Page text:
Federal Reserve hikes interest rates: Are its policies for the 1 percent?
The Federal Reserve raised interest rates for the first time in nearly a decade. Whom that move is aimed at helping is a matter of debate.
The Federal Reserve made its first interest-rate increase in almost a decade Wednesday, upping the target for short-term bank lending by one-quarter point to between 0.25 and 0.5 percent.
The move got plenty of advance warning, and United States financial markets generally took it in stride. But the action was controversial as well as anticipated.
Criticism of the Fed on all fronts has increased markedly since the Great Recession. Some of the criticism has been purely financial, with pundits Wednesday questioning the timing and wisdom of the rate hike.
But more deeply, the criticism is a sign of Americans’ heightened anxiety about an economy that seems to now be in a state of persistently low gear. At a time when income inequality has become a growing political concern, the question is whether America's central bank is fundamentally serving the interests of all the people or mainly of bankers and the wealthy.
Specifically, have Fed policies been made the nation's rich-poor income gap worse?
The arguments are manifold: Low interest rates have hurt average Americans trying to save for retirement. Fed monetary stimulus efforts have mostly propped up assets for the wealthy, such as stock prices. Or they have helped economies outside the US.
Yet the rate-hike decision Wednesday points to how Fed decisions can cut both ways.
On one hand, the low interest rates have made saving difficult. In fact, since the recession, putting money in interest-bearing accounts has actually been a money-losing proposition when inflation is factored in.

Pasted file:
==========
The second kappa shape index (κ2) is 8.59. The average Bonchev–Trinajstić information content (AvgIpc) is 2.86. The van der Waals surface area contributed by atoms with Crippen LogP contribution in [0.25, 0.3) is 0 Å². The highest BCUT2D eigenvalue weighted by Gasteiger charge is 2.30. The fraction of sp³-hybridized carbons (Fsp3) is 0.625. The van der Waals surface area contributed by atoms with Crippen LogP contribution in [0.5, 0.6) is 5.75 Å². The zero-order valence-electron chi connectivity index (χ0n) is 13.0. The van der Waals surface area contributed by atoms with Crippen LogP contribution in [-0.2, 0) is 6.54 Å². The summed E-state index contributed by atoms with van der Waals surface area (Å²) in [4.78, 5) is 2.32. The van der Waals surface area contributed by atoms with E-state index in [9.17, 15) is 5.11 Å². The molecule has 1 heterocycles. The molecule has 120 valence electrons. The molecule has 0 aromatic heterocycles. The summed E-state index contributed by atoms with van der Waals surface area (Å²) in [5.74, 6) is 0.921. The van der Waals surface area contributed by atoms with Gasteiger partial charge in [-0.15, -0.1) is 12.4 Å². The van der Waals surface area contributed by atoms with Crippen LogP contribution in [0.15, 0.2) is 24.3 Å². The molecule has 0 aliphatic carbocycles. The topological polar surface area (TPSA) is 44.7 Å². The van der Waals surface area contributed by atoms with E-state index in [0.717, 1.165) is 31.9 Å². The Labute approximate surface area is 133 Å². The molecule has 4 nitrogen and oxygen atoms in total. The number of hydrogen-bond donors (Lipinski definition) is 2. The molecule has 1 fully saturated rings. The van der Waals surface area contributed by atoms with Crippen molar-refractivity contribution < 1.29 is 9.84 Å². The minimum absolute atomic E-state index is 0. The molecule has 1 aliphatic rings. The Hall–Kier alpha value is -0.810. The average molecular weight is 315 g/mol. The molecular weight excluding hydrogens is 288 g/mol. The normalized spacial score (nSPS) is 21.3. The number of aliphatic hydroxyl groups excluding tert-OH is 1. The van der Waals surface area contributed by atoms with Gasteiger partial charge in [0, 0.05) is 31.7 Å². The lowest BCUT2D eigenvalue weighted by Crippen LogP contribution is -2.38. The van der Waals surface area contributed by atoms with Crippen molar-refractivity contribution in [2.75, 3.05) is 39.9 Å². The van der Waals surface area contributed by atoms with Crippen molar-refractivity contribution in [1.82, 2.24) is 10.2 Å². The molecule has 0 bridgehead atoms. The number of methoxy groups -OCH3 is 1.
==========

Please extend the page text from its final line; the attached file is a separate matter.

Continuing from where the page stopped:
“By artificially keeping interest rates below the market rate, average ordinary citizens have a tough time earning interest, have a tough time making money,” said Sen. Rand Paul of Kentucky at a November debate for Republican presidential candidates. “They’re actually talking now about negative interest.”
After Wednesday’s move, some people may now be able to find incrementally higher income on their savings. Yet banks didn’t rush to boost the yield on savings after the Fed move. And consumers may now find that loans for home mortgages and car purchases have risen by a tiny amount. That can affect middle- and lower-income people more than the rich.
Indeed, some counterargue that Fed policies have stimulated the economy, resulting in job creation, falling unemployment, and recovering middle-class housing values.
“To the extent that the Fed pushed the economy closer to full employment, it reduced inequality,” Josh Bivens, research director at the left-leaning Economic Policy Institute, argued in a June analysis.
Yet the perception remains that, at times, the Fed might be too cozy with private-sector financial institutions. Part of that is inherent in the Fed’s job as America’s central bank.
But some economists argue that the move Wednesday is an example of how the Fed can lean toward the interests of Wall Street when they diverge from the needs of Main Street.
Since inflation has been staying well below the Fed’s 2 percent annual target, now is not a time to be raising interest rates, argues the New York Times’s Paul Krugman, one in a sizable camp of like-minded forecasters. But the low rates have put pressure on bank profits, and banks stand to gain from rate hikes, he argued in a September column. When the Fed opted not to hike interest rates at a meeting that month, bank stock prices fell.
“There’s no reason to believe that what’s good for bankers is good for America,” Mr. Krugman wrote. Banker influence may explain why “the Fed has seemed weirdly eager to raise rates.”
The Fed has moving on some fronts to counter the economic power and risk-taking of large banks. For instance, it has implemented regulations to boost the capital they must hold in reserve for rainy days.